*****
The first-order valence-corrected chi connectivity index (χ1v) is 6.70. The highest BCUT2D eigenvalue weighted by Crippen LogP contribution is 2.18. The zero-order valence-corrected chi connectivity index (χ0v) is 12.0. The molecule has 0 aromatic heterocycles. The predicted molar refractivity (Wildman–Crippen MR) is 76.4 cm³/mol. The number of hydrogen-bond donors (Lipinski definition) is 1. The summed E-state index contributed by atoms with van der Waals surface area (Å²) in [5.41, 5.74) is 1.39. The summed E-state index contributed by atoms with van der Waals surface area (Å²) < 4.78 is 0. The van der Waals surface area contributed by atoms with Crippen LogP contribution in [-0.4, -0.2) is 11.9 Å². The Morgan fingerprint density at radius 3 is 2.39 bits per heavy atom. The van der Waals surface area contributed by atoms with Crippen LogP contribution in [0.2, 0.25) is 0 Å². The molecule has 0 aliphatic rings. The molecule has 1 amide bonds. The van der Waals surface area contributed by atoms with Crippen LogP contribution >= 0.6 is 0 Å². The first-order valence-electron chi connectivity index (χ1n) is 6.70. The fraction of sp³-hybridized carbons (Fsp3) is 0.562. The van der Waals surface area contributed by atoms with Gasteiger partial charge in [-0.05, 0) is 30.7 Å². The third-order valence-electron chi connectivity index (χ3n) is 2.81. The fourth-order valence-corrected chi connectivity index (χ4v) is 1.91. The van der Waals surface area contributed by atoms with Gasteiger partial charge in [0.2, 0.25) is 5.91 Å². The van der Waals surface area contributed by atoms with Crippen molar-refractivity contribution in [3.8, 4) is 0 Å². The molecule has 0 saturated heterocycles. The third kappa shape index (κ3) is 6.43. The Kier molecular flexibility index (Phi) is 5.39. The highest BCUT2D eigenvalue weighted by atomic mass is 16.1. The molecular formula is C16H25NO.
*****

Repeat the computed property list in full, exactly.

The first-order valence-corrected chi connectivity index (χ1v) is 6.70. The highest BCUT2D eigenvalue weighted by Crippen LogP contribution is 2.18. The zero-order valence-corrected chi connectivity index (χ0v) is 12.0. The molecule has 0 aromatic heterocycles. The predicted molar refractivity (Wildman–Crippen MR) is 76.4 cm³/mol. The number of hydrogen-bond donors (Lipinski definition) is 1. The summed E-state index contributed by atoms with van der Waals surface area (Å²) in [5.41, 5.74) is 1.39. The summed E-state index contributed by atoms with van der Waals surface area (Å²) < 4.78 is 0. The van der Waals surface area contributed by atoms with Crippen LogP contribution in [-0.4, -0.2) is 11.9 Å². The Morgan fingerprint density at radius 3 is 2.39 bits per heavy atom. The van der Waals surface area contributed by atoms with Crippen LogP contribution in [0.2, 0.25) is 0 Å². The molecule has 0 aliphatic rings. The molecule has 1 amide bonds. The van der Waals surface area contributed by atoms with Crippen LogP contribution >= 0.6 is 0 Å². The first-order valence-electron chi connectivity index (χ1n) is 6.70. The fraction of sp³-hybridized carbons (Fsp3) is 0.562. The van der Waals surface area contributed by atoms with Gasteiger partial charge in [-0.05, 0) is 30.7 Å². The third-order valence-electron chi connectivity index (χ3n) is 2.81. The fourth-order valence-corrected chi connectivity index (χ4v) is 1.91. The van der Waals surface area contributed by atoms with Gasteiger partial charge in [0.2, 0.25) is 5.91 Å². The van der Waals surface area contributed by atoms with Crippen molar-refractivity contribution in [3.8, 4) is 0 Å². The molecule has 0 saturated heterocycles. The third kappa shape index (κ3) is 6.43. The Kier molecular flexibility index (Phi) is 5.39. The highest BCUT2D eigenvalue weighted by atomic mass is 16.1. The molecular formula is C16H25NO.